Moderator's reply: Please accept condolences and thoughts from wiseGEEK upon the tragic loss of your son. We are so sorry you are going through this terrible time.

anon141194
Post 3

i have been asked to undergo a OH assessment but my HR division has sent an application form for release of my full medical records. is this necessary? isn't the assessment more of an ability of my physical position rather than a history of my conditions?

is this a form of discrimination? i want to return to work after being on maternity leave, yet because i advised them that i am now on DLA, they have asked for this. All i need is a little adjustment to my work station, like spinal support, etc.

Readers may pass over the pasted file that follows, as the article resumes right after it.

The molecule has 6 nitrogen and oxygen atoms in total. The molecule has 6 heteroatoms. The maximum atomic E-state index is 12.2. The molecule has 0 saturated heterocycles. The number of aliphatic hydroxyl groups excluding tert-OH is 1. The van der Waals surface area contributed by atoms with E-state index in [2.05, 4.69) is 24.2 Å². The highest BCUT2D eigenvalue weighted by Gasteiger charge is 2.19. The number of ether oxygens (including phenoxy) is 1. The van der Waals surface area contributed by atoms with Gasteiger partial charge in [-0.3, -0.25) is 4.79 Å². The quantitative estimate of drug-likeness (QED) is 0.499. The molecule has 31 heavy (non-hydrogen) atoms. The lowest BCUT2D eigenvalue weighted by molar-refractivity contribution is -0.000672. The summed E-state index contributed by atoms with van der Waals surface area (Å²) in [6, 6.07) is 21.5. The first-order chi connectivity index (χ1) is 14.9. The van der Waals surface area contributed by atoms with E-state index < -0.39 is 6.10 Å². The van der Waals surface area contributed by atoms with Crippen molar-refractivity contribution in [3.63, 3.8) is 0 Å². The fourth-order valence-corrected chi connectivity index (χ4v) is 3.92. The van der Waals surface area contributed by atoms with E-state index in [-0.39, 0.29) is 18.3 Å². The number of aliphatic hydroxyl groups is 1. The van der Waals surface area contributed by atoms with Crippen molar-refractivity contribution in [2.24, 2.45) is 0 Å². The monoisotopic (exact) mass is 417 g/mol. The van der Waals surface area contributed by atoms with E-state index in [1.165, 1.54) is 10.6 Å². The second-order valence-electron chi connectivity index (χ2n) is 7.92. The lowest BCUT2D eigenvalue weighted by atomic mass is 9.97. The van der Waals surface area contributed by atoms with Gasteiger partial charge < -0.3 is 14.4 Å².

anon123498
Post 2

An interesting article. While just a discussion of the facts, it doesn't emphasize, at least in the UK, that employers are under an obligation to help you do your job if you're disabled.

A case in point being if a person becomes disabled while doing a job who then returns to find their employer ends up sacking them because they are no longer able to do their job without some changes. To get to this course of action, normally employers try to use an occupational health assessment to say the employee can no longer do the job and therefore should be dismissed. Which is not what occupational health is for.

anon86047
Post 1

Can an employee undergoing a occupational health assessment be forced to sign a consent form to release medical information from his or her family doctor to the medical personnel of the workplace health an safety program (WHPSP).